Few blowdowns along this section but nothing too crazy. Cleared some pretty thick stuff by hand. Tread is in pretty good shape for most of this stretch.
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Re: Gamboa Trail

Post by pantilat »

Date Hiked: November 13, 2021
General Condition: Passable (some brush and/or deadfalls, tread evident)

The Gamboa Trail in its entirety is passable.

From the junction with the North Coast Ridge Trail (NCRT), the upper switchbacks pass through an area that was severely burned in the Dolan Fire with a lot of the vegetation burned to the ground. This area was previously notorious for falling snags onto the trail but those snags were largely incinerated in the fire. The tread is still very evident although yerba santa is growing vigorously in the tread in some spots. Lower down toward Trail Spring Camp the fire burned less hot although very little survived until one makes the final approach to Trail Spring Camp. Closer to Trail Spring there are a couple trees down over the trail and some brush skeletons curled onto the trail.

After the recent rains Trail Spring is flowing strong. After Trail Spring toward Ojito Gap the tread is always evident. There are a couple burned logs over the trail and also some curled brush skeletons. On this section the fire pattern is a mosaic with a few strips of severe burn but also a lot of lightly burned areas with many Sugar Pines and Santa Lucia Firs that survived. In all, I would estimate 80%+ of Sugar Pines and Santa Lucia Firs in the Cone Peak region survived the fire. In many areas the fire was beneficial to the trees clearing out accumulation of deadfall and brush under the forest canopy.
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Joined: Sat Mar 14, 2020 11:10 pm

Re: Gamboa Trail

Post by geoffvirtue »

Date Hiked: September 26, 2021
General Condition: Impassable (completely overgrown or tread obliterated)

We took a small group through the cone peak lollipop this weekend.

Cone Peak down to trail camp is difficult. There are multiple washouts and 3-6 foot diameter redwoods down on the switchbacks. Be prepared to scramble up, down, under, and around. The tread needs to be rerouted around the larger trees or cut with a large band saw. The spring is flowing at Trail Spring but the camp could use some TLC.

Trail Spring to the Ojai Camp sign is passable. No tread is evident from Ojai Camp sign to the camp itself, I would mark that as impassable.

Note about further on: Stone Ridge Trail from Ojai Camp sign to Goat camp is impassable. There is a major washout on the descent of the switchbacks down into goat camp and the tread is not evident. Be careful of the false tread leading in the wrong direction down the wash. You absolutely need an accurate GPX to get through here. The entire descent is overgrown once you do find tread and stinging nettle is out in force. It's going to take a lot of effort to reroute this section and you will need experience building tread. The entire ridge-side burned and the ground is loose and prone to mudslides since nothing has regrown in the burn scar yet. Need someone to put flagging on the trail before I think it can be marked difficult. Highly concerned folks will get lost or hurt out here. Please do not attempt without accurate GPX and significant knowledge of Ventana/route finding.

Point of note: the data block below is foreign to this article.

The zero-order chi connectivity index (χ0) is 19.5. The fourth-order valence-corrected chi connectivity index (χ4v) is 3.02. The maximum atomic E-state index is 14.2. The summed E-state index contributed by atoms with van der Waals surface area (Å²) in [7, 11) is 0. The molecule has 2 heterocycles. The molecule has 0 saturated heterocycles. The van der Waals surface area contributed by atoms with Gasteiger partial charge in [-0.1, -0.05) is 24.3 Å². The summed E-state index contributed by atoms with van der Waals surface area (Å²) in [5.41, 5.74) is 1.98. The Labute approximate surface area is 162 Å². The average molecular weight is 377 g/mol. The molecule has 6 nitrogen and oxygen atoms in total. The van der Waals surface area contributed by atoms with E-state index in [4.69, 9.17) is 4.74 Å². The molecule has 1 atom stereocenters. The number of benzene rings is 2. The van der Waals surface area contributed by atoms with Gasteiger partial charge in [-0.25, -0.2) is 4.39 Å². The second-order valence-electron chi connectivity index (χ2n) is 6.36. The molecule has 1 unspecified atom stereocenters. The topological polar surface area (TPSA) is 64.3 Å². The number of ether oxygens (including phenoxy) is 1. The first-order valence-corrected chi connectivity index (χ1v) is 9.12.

Re: Gamboa Trail

Post by snwy »

Date Hiked: August 1, 2021
General Condition: Difficult (brushy and/or many deadfalls, faint tread)

Yikes, this trail is going to need some work before it’s fun to hike again, it’s easy enough to see where it goes but the tread has been damaged and obstructed by burned up downfall in numerous places. Laborious, dirty hiking. No water at Trail Spring.
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Joined: Mon Jun 15, 2020 10:40 am

Re: Gamboa Trail

Post by awbell »

Date Hiked: June 14, 2020
General Condition: Passable (some brush and/or deadfalls, tread evident)

Hiked from North Coast Ridge Trail down to Trail Spring and the Cone Peak Trail junction. Quite a bit of encroaching brush, but all can be pushed through without too much trouble. Some poison oak but it was easy to avoid. Plenty of water at Trail Spring.
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Joined: Tue Mar 12, 2019 8:07 pm

Re: Gamboa Trail

Post by AaronP »

Date Hiked: March 14, 2020
General Condition: Passable (some brush and/or deadfalls, tread evident)

The tunnel of bushes after goat camp towards gamboa is a little bit of a mess. Can be cleared with loppers and a small handsaw. Camped at trail springs camp during a storm last weekend and had 2 trees fall into the camp during the night. Think I slept for only a couple hours that night and was praying the rest. That’ll be the last time I decide to camp at the bottom of a canyon with 35 mph winds during a rain/snow storm. The two trees that fell into camp can be cleared with a longer handsaw. No crosscut required. There’s one larger downed tree on the way up to the saddle from there that will require a crosscut.

Re: Gamboa Trail

Post by amburnj »

Date Hiked: February 2, 2020
General Condition: Difficult (brushy and/or many deadfalls, faint tread)

Trail from Goat camp climbing the ridge on Gamboa to Trail Camp is very hard to pass. There is one over growth were we had to take our packs off and crawl under the limbs. Other sections are extremely low hanging.